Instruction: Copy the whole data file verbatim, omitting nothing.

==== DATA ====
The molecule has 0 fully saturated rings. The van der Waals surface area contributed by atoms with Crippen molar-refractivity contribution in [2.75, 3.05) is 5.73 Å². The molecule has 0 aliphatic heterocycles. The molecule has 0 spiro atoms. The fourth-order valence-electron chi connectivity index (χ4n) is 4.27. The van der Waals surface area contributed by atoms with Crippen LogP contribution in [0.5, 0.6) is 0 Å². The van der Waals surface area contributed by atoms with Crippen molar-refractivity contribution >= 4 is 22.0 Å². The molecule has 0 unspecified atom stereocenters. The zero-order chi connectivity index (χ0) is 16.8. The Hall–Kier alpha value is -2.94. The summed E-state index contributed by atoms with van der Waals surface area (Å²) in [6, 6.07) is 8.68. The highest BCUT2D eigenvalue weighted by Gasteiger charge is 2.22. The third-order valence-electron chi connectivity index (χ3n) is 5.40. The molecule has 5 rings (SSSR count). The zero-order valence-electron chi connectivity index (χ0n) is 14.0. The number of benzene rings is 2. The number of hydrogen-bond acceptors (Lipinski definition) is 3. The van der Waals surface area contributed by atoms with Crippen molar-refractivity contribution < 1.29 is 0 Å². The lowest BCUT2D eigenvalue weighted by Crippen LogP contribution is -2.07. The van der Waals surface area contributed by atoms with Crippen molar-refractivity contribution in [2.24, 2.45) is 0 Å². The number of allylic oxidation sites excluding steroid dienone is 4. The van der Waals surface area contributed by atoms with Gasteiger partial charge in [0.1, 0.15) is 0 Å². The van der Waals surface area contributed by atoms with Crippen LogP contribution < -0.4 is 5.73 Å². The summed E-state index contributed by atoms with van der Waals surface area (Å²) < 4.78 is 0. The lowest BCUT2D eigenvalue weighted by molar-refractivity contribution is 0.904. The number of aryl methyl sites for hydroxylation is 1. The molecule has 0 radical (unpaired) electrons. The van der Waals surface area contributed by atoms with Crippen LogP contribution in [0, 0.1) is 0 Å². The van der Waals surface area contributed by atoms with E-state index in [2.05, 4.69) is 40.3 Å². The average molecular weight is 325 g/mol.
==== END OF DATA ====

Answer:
The molecule has 0 fully saturated rings. The van der Waals surface area contributed by atoms with Crippen molar-refractivity contribution in [2.75, 3.05) is 5.73 Å². The molecule has 0 aliphatic heterocycles. The molecule has 0 spiro atoms. The fourth-order valence-electron chi connectivity index (χ4n) is 4.27. The van der Waals surface area contributed by atoms with Crippen LogP contribution in [0.5, 0.6) is 0 Å². The van der Waals surface area contributed by atoms with Crippen molar-refractivity contribution >= 4 is 22.0 Å². The molecule has 0 unspecified atom stereocenters. The zero-order chi connectivity index (χ0) is 16.8. The Hall–Kier alpha value is -2.94. The summed E-state index contributed by atoms with van der Waals surface area (Å²) in [6, 6.07) is 8.68. The highest BCUT2D eigenvalue weighted by Gasteiger charge is 2.22. The third-order valence-electron chi connectivity index (χ3n) is 5.40. The molecule has 5 rings (SSSR count). The zero-order valence-electron chi connectivity index (χ0n) is 14.0. The number of benzene rings is 2. The number of hydrogen-bond acceptors (Lipinski definition) is 3. The van der Waals surface area contributed by atoms with Crippen molar-refractivity contribution < 1.29 is 0 Å². The lowest BCUT2D eigenvalue weighted by Crippen LogP contribution is -2.07. The van der Waals surface area contributed by atoms with Crippen molar-refractivity contribution in [2.24, 2.45) is 0 Å². The number of allylic oxidation sites excluding steroid dienone is 4. The van der Waals surface area contributed by atoms with Gasteiger partial charge in [0.1, 0.15) is 0 Å². The van der Waals surface area contributed by atoms with Crippen LogP contribution < -0.4 is 5.73 Å². The summed E-state index contributed by atoms with van der Waals surface area (Å²) < 4.78 is 0. The lowest BCUT2D eigenvalue weighted by molar-refractivity contribution is 0.904. The number of aryl methyl sites for hydroxylation is 1. The molecule has 0 radical (unpaired) electrons. The van der Waals surface area contributed by atoms with Crippen LogP contribution in [0, 0.1) is 0 Å². The van der Waals surface area contributed by atoms with E-state index in [2.05, 4.69) is 40.3 Å². The average molecular weight is 325 g/mol.